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bio website github.com/CodesInChaos
location Frankfurt, Germany
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visits member for 3 years, 1 month
seen 2 hours ago

Jan
30
comment Why is feed-forward mechanism used in hash functions?
btw. SHA-3 has no feed-forward, but its internal state is big enough to prevent this attack, just like it wouldn't be a problem in SHA-512/256.
Jan
29
comment How do I derive the time complexity of encryption and decryption based on modular arithmetic?
modPow is around $O(n^3)$
Jan
29
revised How do I derive the time complexity of encryption and decryption based on modular arithmetic?
added 44 characters in body
Jan
28
comment Why does Skein use an output transform, but other similar hashes don't?
I already quoted that section in my question. But I don't know why Skein without output transform has this property, and other hash functions constructed from a blockcipher with counter do not.
Jan
28
comment Is there a length-preserving encryption scheme?
I see no way for authenticated encryption to be length preserving. Length preserving encryption is obviously a bit weaker than what we can achieve by adding a nonce/IV and authentication tag, but it's still useful sometimes.
Jan
25
comment Secure communication between multiple peers on a public channel
Use this scheme with DH and not RSA. That allows 16 bytes per target user, instead of >100.
Jan
25
comment Secure communication between multiple peers on a public channel
1) You didn't say how this matches the OPs question. 2) I don't see how IBE is useful here 3) I couldn't find any useful information on that website. I'd like a link to technical information not marketing bullshit.
Jan
25
comment How can encryption software accept password lengths which are not one of the AES key lengths?
Truecrypt uses PBKDF2 with around a 1000 iterations as KDF.
Jan
24
comment What is a block cipher?
DES is clearly a block cipher(but a weak one). RSA generally isn't considered a block cipher, even if it shared some properties with one.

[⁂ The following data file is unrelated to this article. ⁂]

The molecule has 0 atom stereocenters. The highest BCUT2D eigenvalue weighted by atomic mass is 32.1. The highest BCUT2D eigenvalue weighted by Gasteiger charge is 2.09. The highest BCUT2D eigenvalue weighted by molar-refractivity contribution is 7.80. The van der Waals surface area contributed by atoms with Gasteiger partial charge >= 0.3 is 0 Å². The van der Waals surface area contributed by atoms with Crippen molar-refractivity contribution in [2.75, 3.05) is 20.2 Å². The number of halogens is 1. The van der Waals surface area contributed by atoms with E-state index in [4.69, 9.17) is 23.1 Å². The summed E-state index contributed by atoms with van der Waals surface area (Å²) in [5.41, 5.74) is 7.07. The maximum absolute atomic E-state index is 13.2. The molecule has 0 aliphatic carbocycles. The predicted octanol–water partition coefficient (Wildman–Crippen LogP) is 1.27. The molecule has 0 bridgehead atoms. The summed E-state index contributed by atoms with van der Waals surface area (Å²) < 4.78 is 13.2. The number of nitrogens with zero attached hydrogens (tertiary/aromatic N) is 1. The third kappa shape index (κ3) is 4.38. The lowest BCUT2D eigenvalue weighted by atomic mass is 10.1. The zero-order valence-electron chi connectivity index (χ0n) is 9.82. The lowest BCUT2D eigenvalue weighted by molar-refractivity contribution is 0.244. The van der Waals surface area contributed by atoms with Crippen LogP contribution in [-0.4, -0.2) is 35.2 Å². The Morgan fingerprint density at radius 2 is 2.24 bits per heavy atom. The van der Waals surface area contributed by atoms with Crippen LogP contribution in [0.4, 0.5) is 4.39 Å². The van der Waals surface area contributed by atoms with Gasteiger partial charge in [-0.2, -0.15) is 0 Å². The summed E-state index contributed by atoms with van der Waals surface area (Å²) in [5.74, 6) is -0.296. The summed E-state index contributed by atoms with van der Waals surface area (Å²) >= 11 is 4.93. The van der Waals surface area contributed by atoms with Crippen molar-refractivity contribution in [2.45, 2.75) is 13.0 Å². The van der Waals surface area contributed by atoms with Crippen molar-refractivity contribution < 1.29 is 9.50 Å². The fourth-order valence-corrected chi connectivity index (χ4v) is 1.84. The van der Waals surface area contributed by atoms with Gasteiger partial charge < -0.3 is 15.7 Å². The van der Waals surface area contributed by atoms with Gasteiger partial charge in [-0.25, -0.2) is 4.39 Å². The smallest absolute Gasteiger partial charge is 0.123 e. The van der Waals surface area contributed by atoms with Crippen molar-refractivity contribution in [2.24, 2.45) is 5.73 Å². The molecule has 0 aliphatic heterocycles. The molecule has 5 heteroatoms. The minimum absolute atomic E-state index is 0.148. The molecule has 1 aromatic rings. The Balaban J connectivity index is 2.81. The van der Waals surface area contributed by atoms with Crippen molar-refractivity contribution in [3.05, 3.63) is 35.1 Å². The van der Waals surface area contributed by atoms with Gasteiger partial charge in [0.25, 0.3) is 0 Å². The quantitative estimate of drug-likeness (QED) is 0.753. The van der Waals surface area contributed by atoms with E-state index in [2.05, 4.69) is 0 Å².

Jan
24
comment Secure communication between multiple peers on a public channel
With "basic" crypto I don't see a way around an overhead of 16*n to inform other users about your choice of short term key. But if you have a server that understands your protocol, that doesn't scale worse than normal multi user chat. I believe there is a way to run a single-round multi-party DH exchange if you use "fancy" crypto, but personally I wouldn't use that.
Jan
24
comment What is the most paranoid way to exchange messages?
Linking identity to public keys is out of scope for pure crypto. Cryptography can't know who you mean with "Alice". Exchange it in RL, have somebody else you already trust tell you(either web of trust or CA),...
Jan
24
comment What is the most paranoid way to exchange messages?
Concerning your articles: 112 bit ECC is broken, but that should be pretty obvious from its security level of 56 bits. ECC with sane sizes, namely 256 bit and above is in no way broken. The only concern is that there are certain patents. | And sorry, you'll need a better article to show the weakness of AES-128 than some vague blog post. I'm not aware of any attack coming close to breaking it in a practical sense.
Jan
24
comment What is the most paranoid way to exchange messages?
Public key distribution is a problem that can't be solves purely by cryptography. It boils down to how you define identity. How you do that is application dependent. For example you might print it on your business card.
Jan
24
comment What is the most paranoid way to exchange messages?
A public key doesn't need to be secret. But you need a way to find out which public key belongs to Alice without Eve substituting an evil public key.
Jan
24
comment What is the most paranoid way to exchange messages?
Choosing primitives that withstand classical computers is easy. The hard problem with crypto is always how you distribute public keys without the attacker being able to substitute their own.
Jan
24
comment What is the most paranoid way to exchange messages?
Why would AES or ECC be broken soon? ECC gets broken by a large quantum computer, but those probably won't appear any time soon. When using classical computers, even the NSA won't be able to afford breaking 256 bit ECC or 128 bit AES for several decades.
Jan
24
comment Cryptographic Primitive Method
I still don't get your question, but keccak's building block is a unkeyed permutation. Permutations are bijective. Keccak can be used as a hash, MAC, stream cipher and RNG.
Jan
24
comment Cryptographic Primitive Method
A stream cipher is a rather inflexible building block. It might be possible, but it won't be pretty or efficient. Don't do that. If you want a universal building block, use a block cipher(that's what I recommend), or an unkeyed permutation like what keccak uses. There are simple ways to create stream ciphers, hashes, MACs etc. from a wide block cipher.
Jan
24
comment Cryptographic Primitive Method
I don't really get your question. You can build most symmetric primitives from a blockcipher with a block size of at least 256 bit that's not vulnerable to related key attacks. For example you could build all of the above from threefish.
Jan
24
comment Is there a length-preserving encryption scheme?
Search for format preserving encryption. I'd guess the correct security model for length preserving encryption is that it's a variable length pseudo-random permutation (PRP).